Not only causing erosion, unsustainable sand mining is affecting the Mekong ecosystem and threatening the stability of local people’s livelihoods and global food security. Sand licenses are being issued without a sound understanding of the sand stocks available and replenishment rates. The resulting over-extraction and depletion of fossil sand stocks in turn lead to river bed incision, bank erosion and land subsidence. However, sand is such a critical material for infrastructure development that the authorities are now stuck between sand demand for infrastructure development and the delta sustainability. “Understanding the quantities of sand entering the head of delta and sand flowing from the apex of delta to the river mouths in this case is vital for policy makers in river sand management.” Ha Huy Anh, Project Manager of the IKI-funded Sustainable Sand Management Project (IKI SMP), responded in an interview with Thanh Nien Newspaper about this lasting sand paradox in the Vietnamese Mekong Delta (VMD).
Implemented by the World Wide Fund for Nature (WWF) in collaboration with a wide array of partners, the project establishes a delta-wide sand budget for the VMD region, estimating the difference between the volume of river sand transported from upstream to the head of the delta, the amount of sand extracted within the delta, and the amount of sand discharged to the sea in the year of 2022 with a vision to 2030 and 2050. By the end of April, the dry season monitoring campaign for this first-ever sand budget for the delta had successfully been completed after repeated delays because of the Covid-19 pandemic. Two rounds of multiple-beam surveys tracked the sand dune movement in four monitoring sites (My Thuan, Can Tho, Chau Doc and Tan Chau) . In addition, the profile of over 535 km of Tien and Hau river bottom was recorded in order to estimate the sand stock under the riverbed. The campaign accumulated data of water level, discharge, suspended load, and riverbed samples. Combined with satellite image analysis, the collected data will be analysed and, in turn, provide the inputs to run and calibrate the sand transport model called Delft3D Flexible Mesh Suite (Delft3D FM). This will provide the initial results of the delta-wide sand budget.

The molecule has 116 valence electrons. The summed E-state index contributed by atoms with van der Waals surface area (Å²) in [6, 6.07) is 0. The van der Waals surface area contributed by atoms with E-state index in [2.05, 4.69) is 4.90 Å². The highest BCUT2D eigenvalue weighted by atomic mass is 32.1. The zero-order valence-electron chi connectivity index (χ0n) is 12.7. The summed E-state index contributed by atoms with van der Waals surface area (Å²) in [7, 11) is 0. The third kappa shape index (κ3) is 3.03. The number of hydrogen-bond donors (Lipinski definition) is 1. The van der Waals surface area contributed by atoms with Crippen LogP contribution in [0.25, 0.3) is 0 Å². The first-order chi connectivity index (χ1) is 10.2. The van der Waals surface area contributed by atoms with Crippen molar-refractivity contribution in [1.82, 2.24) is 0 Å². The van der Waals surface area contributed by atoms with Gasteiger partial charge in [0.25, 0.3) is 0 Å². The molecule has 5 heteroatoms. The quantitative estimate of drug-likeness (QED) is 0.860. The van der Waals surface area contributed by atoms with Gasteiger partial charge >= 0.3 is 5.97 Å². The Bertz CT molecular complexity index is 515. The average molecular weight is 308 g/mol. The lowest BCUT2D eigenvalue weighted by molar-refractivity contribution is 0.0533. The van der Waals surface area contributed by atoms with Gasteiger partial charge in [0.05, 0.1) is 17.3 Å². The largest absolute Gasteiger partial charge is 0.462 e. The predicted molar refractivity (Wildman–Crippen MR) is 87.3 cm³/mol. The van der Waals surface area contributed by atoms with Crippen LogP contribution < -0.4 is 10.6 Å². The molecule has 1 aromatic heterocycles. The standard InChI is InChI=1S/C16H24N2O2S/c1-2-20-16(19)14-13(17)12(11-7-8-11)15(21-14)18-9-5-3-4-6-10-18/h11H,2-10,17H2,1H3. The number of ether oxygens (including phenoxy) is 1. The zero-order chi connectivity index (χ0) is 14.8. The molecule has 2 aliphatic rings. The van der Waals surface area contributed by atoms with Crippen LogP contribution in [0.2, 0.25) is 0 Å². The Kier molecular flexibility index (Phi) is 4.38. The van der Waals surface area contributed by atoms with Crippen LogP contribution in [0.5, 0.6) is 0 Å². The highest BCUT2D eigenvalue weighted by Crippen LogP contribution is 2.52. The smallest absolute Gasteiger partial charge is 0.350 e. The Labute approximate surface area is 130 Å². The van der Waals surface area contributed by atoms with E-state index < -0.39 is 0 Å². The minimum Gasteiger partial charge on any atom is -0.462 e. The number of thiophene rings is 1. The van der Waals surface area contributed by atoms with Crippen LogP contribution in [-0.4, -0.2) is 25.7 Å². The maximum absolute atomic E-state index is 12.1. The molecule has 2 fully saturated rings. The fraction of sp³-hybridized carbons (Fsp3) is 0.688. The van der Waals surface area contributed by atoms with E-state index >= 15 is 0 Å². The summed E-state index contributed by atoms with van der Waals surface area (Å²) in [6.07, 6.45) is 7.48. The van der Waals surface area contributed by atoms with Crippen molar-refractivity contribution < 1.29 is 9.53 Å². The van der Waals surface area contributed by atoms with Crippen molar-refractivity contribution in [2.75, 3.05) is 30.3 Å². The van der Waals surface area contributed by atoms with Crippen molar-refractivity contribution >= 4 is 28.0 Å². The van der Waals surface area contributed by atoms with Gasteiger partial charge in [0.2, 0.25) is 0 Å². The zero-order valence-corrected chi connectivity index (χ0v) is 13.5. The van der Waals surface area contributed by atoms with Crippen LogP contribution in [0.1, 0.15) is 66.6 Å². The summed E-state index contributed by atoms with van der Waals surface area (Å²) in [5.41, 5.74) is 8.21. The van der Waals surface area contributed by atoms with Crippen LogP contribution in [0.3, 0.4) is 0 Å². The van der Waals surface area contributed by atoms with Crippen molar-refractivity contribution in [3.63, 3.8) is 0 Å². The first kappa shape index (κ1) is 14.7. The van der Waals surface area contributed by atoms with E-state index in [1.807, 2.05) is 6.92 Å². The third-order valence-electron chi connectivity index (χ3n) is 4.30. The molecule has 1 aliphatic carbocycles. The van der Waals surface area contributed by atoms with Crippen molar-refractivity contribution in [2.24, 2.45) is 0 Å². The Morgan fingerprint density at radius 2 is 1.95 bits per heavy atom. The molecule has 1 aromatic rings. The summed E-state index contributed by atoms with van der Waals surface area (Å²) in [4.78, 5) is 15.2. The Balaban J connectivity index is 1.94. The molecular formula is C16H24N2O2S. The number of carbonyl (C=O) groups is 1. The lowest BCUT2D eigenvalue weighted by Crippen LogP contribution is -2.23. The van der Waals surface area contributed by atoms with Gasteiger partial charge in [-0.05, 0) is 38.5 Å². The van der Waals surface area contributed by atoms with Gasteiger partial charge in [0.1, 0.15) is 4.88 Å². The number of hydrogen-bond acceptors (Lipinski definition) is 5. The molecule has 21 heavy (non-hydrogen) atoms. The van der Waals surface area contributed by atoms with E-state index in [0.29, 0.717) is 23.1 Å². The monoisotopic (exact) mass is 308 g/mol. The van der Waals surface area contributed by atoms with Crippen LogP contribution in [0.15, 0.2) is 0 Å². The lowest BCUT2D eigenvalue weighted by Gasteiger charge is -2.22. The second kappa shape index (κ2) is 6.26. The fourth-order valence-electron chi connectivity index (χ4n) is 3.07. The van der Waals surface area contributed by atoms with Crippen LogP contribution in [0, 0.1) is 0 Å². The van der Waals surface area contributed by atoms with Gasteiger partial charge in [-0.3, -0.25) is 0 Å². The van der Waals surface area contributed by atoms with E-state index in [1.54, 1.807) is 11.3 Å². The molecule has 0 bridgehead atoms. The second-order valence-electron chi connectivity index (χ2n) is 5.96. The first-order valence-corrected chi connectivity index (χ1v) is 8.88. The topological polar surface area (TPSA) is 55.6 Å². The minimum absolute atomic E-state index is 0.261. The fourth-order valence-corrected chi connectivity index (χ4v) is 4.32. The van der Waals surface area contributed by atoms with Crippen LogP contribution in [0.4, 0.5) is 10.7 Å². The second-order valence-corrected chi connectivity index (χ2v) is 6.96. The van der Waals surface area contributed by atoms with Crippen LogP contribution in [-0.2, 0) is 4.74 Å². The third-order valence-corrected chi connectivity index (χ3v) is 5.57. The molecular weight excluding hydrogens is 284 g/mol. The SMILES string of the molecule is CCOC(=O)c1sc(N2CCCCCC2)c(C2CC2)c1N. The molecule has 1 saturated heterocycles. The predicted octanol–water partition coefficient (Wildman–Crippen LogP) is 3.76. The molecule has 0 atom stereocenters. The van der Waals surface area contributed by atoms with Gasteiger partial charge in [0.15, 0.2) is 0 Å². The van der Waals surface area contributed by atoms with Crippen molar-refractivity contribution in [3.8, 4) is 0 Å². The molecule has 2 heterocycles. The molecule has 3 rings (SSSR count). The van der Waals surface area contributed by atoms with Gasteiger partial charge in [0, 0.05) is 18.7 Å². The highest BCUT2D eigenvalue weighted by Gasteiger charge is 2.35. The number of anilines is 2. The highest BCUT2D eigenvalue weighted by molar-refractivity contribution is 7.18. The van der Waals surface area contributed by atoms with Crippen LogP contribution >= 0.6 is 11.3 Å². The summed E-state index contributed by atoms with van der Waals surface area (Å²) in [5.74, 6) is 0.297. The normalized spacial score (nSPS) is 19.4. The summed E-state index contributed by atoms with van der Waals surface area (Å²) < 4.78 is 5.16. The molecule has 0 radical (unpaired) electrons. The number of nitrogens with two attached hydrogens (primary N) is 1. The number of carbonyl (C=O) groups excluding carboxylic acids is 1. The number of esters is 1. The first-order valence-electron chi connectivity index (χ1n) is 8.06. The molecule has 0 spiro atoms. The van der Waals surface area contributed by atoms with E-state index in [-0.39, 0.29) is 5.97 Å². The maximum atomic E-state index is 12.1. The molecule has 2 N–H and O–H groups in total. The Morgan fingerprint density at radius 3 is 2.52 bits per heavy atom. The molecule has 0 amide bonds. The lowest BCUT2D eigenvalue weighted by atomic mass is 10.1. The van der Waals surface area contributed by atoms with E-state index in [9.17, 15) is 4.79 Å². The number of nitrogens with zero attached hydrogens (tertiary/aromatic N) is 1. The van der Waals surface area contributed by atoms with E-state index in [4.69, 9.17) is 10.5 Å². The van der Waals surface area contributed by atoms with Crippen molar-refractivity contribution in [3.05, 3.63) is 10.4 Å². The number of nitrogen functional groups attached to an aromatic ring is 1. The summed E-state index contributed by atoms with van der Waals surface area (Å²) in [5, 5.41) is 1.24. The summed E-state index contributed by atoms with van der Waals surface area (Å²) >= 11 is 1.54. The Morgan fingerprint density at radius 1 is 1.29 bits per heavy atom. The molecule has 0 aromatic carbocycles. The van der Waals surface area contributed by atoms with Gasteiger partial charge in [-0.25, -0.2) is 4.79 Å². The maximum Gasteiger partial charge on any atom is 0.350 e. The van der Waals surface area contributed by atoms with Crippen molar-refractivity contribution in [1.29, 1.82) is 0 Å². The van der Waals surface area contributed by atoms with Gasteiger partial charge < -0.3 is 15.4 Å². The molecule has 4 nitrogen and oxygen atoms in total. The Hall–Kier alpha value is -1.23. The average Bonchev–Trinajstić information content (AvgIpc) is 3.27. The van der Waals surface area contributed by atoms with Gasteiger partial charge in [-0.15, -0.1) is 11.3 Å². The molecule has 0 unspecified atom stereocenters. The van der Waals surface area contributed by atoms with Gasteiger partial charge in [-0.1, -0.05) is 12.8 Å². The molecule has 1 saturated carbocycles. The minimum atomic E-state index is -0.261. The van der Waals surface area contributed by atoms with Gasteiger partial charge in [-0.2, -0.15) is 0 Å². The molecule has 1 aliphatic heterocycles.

This monitoring campaign was accompanied by a training workshop for 20 technical staff from MONRE, MARD, provincial DONREs, DARDs and PPCs of 9 provinces and cities in the Vietnamese Mekong Delta. Through the training, the capacity of the technical staff on sediment monitoring improved significantly from 50 percent of the participants having no familiarity with these subjects prior to 100 percent confirming better understanding after and interested in further training to improve their skills and knowledge in sediment monitoring.
The sand budget and its ‘sibling’, the River Geomorphological Stability Plan (RGS Plan), will aid decision-makers in adjusting extraction targets and the competent authorities in identifying particular erosion-prone areas when issuing sand mining licenses. Following the wet season monitoring, due to take place between August and October 2022. The first progress workshops will be held in in July, reporting the initial results with the participation of competent authorities and other stakeholders.
1- My Thuan Hydrology Station
2- Participants learn about sediment monitoring method on Mekong River
*** MONRE: Ministry of Natural Resources and Environment
*** MARD: Ministry of Agriculture and Rural Development
*** DoNRE: Department of Natural Resources and Environment
*** DARD: Department of Agriculture and Rural Development
*** PPC: Provincial People Committee